Freed’s industry knowledge and previous client CM experience meant its analyses, recommendations and initiatives were aligned with industry standards and best practices. This was important as the health system’s employees were represented by a labor organization that needed to partner with the client to ensure that several workplace change-related questions were answered. The union employees needed to have a good understanding of the context for why and how staff roles and responsibilities would be changing.

In concert with the health care system, we developed a new and cohesive inpatient CM division, a comprehensive two-year strategic plan and roadmap for ongoing development and improvement across all of the health system’s facilities and departments. The strategic plan and roadmap included an organizational vision of care management, a transformative organizational structure and an implementation plan to improve CM operations.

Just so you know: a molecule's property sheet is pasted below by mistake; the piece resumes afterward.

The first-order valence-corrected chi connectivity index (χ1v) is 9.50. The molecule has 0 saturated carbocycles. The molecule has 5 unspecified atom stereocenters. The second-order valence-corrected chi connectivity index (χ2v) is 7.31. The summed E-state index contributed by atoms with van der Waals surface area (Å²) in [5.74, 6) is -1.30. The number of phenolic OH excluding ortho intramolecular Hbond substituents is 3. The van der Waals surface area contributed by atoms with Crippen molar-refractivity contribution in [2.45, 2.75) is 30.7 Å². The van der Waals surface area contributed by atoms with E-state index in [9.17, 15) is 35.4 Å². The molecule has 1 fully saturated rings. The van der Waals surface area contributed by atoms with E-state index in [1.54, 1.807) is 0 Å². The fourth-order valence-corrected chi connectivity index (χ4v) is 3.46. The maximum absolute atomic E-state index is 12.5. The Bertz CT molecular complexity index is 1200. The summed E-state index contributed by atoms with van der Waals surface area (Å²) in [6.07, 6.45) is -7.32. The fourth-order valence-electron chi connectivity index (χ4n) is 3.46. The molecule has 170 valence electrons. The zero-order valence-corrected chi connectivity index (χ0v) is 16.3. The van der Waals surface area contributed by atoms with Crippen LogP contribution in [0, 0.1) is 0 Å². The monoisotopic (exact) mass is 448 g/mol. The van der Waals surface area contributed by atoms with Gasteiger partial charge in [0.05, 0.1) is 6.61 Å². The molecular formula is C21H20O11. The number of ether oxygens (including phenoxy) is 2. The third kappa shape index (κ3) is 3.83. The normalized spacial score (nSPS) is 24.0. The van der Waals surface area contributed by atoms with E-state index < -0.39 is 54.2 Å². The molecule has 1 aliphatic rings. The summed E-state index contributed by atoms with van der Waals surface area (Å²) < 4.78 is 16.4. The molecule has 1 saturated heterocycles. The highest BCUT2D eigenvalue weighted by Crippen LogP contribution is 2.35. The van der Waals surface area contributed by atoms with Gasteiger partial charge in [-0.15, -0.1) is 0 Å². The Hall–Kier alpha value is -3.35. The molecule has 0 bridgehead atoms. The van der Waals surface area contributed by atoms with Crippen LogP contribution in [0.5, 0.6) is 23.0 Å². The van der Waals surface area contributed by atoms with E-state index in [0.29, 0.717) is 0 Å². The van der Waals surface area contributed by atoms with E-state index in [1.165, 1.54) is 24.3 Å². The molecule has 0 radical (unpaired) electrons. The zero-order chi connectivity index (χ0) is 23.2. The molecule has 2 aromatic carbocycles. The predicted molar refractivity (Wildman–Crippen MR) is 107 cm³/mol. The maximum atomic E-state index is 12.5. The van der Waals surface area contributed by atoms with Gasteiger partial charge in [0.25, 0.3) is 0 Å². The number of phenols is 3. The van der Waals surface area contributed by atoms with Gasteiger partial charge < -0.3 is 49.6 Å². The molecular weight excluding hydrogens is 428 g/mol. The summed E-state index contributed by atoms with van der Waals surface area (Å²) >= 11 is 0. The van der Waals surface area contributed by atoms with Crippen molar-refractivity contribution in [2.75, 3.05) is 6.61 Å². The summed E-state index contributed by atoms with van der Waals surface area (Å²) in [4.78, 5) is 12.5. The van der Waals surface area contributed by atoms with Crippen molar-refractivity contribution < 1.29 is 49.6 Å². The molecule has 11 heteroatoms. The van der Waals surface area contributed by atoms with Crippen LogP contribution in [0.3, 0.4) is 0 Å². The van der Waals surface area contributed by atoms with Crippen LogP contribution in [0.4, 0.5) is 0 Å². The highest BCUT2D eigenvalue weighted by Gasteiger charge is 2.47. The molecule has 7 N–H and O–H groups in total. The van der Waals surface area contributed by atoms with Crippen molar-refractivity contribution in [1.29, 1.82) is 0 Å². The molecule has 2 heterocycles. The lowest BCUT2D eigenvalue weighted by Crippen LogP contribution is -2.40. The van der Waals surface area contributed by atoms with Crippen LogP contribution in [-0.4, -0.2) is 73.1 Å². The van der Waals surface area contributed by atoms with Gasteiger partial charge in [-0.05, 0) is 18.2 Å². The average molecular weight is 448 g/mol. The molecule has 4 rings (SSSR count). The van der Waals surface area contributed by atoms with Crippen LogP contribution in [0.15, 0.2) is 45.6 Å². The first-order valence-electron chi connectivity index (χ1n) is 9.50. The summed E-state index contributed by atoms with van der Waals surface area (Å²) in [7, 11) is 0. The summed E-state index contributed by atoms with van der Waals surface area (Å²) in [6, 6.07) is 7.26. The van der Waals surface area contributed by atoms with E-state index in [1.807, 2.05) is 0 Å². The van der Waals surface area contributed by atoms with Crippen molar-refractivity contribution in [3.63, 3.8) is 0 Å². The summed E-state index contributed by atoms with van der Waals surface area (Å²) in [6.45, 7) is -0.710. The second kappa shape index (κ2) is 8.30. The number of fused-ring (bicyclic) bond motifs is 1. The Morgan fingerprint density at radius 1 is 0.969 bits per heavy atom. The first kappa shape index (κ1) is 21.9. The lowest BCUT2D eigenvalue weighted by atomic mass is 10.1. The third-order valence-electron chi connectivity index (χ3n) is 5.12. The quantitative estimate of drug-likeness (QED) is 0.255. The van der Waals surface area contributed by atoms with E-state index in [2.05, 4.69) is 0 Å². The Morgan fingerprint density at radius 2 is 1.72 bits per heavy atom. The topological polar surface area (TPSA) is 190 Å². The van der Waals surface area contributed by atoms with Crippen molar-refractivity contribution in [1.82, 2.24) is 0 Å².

A crucial side benefit of this work was creating a new staffing model aligned with industry best practices to ensure accountability for all CM-related departments and staff members. These HR-related changes featured:

• Updated staff roles and responsibilities, including new roles to support the CM division

• A comprehensive professional development plan based on re-defined core competencies

• A communication plan between CM staff members and the system’s leadership

• A new and well-organized operational plan, based on workflow needs and reporting templates 

Results

Through its CM enhancement, the health care system improved the quality of patient care, including reducing readmissions and length of stay, enhanced revenue and increased patient and staff satisfaction. In the process, the health care system gained: